Chitala ornata (Gray, 1831)
Common names: Knife Fish, Oscillated Feather Back, Clown Feather Back Fish, Clown Knife Fish, Spotted Knife Fish (English); Mannaya, Dot maluva (Sinhala);
Synonyms: Notopterus chitala (Hamilton, 1822) and Notopterus ornatus Gray, 1831
Identification characters: D 9-10; A+C 110-135; V 6
This species carries a unique morphological feature that distinguish it from all other Sri Lankan native freshwater fishes. This is its long anal fin which continues along as the caudal fin. Mature fish normally display five to ten (or even more) black spots ringed with white that usually decrease in size as the fish grows (Goonatilake, 2007). Juveniles, on the other hand, do not have spots but display an overall striped pattern. Their long anal fins are used to make graceful forward and backward movements.
Total length: Up to 100 cm. An adult fish may weight about 5 kg. A number of different colour morphs have been recorded in Sri Lanka.
Morphologically similar species:
Chitala ornata is mostly misidentified with Notopterus notopterus, C. borneensis, C. hypselonotus, C. lopis, and C. chitala in the aquarium trade (Roberts, 1992). These species are usually used in the aquarium trade but are not recorded in Sri Lanka.
History of introduction:
This fish has been accidentally introduced to the natural habitat from aquariums. The fish was recorded in lakes around Colombo after the major flood that took place in June 1992 (Goonatilake, 1994). Chitala ornata was first reported in “Diyawanna Oya” in 1994 (Amarasinghe et al., 2006).
Its native range is tropical Asia in the Mekong and Chao Phraya basins of Indochina, Thailand (Roberts, 1992) and Laos (Baird et al., 1999). It has also been introduced to regions outside its native range.
In Sri Lanka, it mainly inhabits freshwater bodies, particularly the larger rivers, lakes, and swamps, such as “Diyawanna Oya in Sri jayawardanapura Kotte, Weresganga in and Bolgoda lake in Bandaragama and Dodangoda-Matugama area (Amarasinghe et al., 2006; Goonatilake, 2007; Shirantha, and Amarasinghe, 2009).
Dispersal and reproduction:
Reproduction of this species usually occurs from March to July. Females of this genus lay eggs on a stake or stump of wood, while the males fan them with their tails, keeping them well aerated and silt-free. They also guard them against small catfish and keep a close eye against other predators (Davidson, 1975). Juvenile clown knife fish usually school near water logs and plants for security, whereas more mature specimens usually are more territorial and eventually become solitary.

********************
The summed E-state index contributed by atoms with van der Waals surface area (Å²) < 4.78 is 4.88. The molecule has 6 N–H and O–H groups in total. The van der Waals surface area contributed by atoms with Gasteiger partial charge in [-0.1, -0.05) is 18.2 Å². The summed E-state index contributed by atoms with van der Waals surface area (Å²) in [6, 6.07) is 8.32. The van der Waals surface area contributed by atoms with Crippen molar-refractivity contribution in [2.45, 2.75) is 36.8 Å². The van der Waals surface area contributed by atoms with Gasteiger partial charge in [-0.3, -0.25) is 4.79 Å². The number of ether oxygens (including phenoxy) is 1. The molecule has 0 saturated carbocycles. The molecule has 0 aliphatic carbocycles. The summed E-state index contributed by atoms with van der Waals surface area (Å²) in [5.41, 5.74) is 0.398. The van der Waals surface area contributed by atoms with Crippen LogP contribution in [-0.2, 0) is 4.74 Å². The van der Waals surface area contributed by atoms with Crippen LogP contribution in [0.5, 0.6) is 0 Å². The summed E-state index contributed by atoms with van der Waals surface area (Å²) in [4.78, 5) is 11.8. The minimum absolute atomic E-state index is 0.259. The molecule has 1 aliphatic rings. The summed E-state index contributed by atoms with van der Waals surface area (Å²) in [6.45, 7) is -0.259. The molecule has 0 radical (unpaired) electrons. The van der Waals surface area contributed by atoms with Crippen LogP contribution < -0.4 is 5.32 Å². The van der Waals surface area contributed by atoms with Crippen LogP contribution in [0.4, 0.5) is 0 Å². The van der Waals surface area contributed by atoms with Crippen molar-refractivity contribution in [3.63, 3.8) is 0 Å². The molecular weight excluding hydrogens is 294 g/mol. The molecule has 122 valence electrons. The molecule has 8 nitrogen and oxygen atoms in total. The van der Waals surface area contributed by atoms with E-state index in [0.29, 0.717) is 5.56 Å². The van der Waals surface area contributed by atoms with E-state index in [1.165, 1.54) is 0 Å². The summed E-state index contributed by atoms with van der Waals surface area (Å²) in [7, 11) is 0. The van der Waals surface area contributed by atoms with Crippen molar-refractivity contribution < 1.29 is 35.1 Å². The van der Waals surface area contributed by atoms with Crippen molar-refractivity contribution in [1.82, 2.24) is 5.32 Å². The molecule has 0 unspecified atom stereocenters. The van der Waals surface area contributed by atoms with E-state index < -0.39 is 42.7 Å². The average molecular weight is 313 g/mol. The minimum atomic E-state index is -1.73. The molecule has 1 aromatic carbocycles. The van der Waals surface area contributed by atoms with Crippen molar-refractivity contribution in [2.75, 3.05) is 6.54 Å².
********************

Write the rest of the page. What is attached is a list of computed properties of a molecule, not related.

Impact on native species and habitats:
The clown knife fish is a generalist predator and feeds only on live prey. They mainly feed on crustaceans, insects, and fishes. This is a nocturnal species. Clown knife fish can also breathe air directly and therefore can survive even in stagnant water with low oxygen levels such as urban polluted water bodies.
Direct exploitation/destruction of native species:
Studies suggest that this fish is linked to the decrease in the number of native species such as Aplochielus dayi, A. parvus, Horadandiya athukorali, Puntius vittatus, Puntius bimaculatus, Rasbora sp. and Amblypharyngodon melettinus (Gunawardena, 2002).
Current uses: Knife fish is not popular food fish in Sri Lanka. Juveniles are popular in the aquarium trade.
Natural threats (predators): Unknown. Otters (Luttra luttra) are probably the main predators.
Prevention and control: No control efforts are recorded in Sri Lanka to date. However, in native counties, it is popularly consumed as a food fish and, fished at a large and small scales, and used in aquaculture (IUCN, 2012). Juveniles are popular in the aquarium trade where large fish are popularly used in public aquaria. In Thailand, it is often used in food products. Therefore, due to the high consumption rate of this species as a food fish and use of juveniles for the aquarium trade the, population is kept under control.